Sex Crimes

Ohio Republicans Move to Ban Sexting Between Teens

The bill is being pitched as a way to help teens avoid harsh child-porn laws.



Ohio state lawmakers have proposed a bill that would ban sexting between teenagers, potentially turning thousands of ordinary young Ohioans into sex offenders. Its sponsors are pitching this as a step against overcriminalization, since the state would no longer have to prosecute minors—or anyone ages 18 to 20—with possession of child porn when they consensually exchange explicit pics with their peers.

There is some weight to their argument, topsy turvy as it is. Ohio authorities are already bringing charges against young people for sexting with one another, and the only applicable charge is child pornography. The same goes for 18- to 20-year-olds sexting with those slightly younger than them.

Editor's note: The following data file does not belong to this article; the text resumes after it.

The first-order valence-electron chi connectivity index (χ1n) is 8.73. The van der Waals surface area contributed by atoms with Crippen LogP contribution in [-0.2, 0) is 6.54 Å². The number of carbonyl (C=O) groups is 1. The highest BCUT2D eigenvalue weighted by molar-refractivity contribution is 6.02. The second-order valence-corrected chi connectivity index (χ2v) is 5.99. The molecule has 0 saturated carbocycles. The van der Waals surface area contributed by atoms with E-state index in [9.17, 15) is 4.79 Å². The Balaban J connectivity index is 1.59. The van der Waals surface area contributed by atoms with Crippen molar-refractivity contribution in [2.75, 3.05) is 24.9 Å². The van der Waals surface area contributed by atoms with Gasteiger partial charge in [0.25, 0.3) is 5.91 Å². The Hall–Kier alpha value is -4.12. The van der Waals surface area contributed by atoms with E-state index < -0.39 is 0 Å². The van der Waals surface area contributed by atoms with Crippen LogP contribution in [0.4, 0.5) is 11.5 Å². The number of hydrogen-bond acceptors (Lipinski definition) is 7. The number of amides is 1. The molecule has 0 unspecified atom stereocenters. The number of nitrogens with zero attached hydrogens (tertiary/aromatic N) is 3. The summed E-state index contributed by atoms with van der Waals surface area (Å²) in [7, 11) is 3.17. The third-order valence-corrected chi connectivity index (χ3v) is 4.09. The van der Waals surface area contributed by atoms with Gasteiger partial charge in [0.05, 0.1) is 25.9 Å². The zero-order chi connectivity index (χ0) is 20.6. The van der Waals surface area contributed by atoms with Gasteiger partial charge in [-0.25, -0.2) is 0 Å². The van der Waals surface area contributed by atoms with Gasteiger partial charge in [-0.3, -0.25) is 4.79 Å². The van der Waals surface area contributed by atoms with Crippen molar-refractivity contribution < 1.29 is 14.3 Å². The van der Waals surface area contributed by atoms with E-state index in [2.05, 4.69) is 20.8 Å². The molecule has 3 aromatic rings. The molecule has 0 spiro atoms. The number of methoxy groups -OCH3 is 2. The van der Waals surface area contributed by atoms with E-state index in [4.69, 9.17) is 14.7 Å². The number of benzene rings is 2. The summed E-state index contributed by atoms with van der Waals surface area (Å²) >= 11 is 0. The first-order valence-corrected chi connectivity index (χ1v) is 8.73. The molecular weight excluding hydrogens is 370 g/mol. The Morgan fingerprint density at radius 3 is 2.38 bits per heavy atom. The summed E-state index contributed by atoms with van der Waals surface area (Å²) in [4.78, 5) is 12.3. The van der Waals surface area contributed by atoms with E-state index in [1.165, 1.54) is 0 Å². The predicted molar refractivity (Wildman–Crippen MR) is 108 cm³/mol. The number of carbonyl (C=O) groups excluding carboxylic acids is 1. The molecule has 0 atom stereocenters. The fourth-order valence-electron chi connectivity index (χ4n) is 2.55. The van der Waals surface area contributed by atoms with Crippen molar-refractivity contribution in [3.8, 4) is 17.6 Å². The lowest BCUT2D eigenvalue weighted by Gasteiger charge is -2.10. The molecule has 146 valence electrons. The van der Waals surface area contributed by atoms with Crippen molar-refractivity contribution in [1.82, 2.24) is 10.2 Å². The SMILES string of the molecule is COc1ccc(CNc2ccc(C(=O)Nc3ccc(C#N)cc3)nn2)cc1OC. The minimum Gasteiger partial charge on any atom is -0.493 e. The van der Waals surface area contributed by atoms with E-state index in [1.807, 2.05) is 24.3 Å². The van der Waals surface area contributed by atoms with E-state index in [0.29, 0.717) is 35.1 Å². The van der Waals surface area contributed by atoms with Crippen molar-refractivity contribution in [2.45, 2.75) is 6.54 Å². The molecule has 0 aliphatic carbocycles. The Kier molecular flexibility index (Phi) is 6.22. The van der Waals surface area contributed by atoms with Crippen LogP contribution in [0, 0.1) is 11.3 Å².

The bill "is drafted to be sensitive to the age differences of a couple that may have met in high school, where a 17-year-old could conceivably be in a relationship with a 19-year-old," Gretchen Klaber, legislative aide to Rep. Brian Hill (R–97th District), tells me. Hill is co-sponsoring the bill (H.B. 355) with Rep. Jeffrey Rezabek (R–43rd District). It was inspired by a case in Hill's district in which a young man killed himself after being arrested for sexting.

"The sponsors of the bill hope to give young people involved in situations like this a second chance with a diversion program, rather than having them permanently labeled as felons and sex offenders," Klaber says.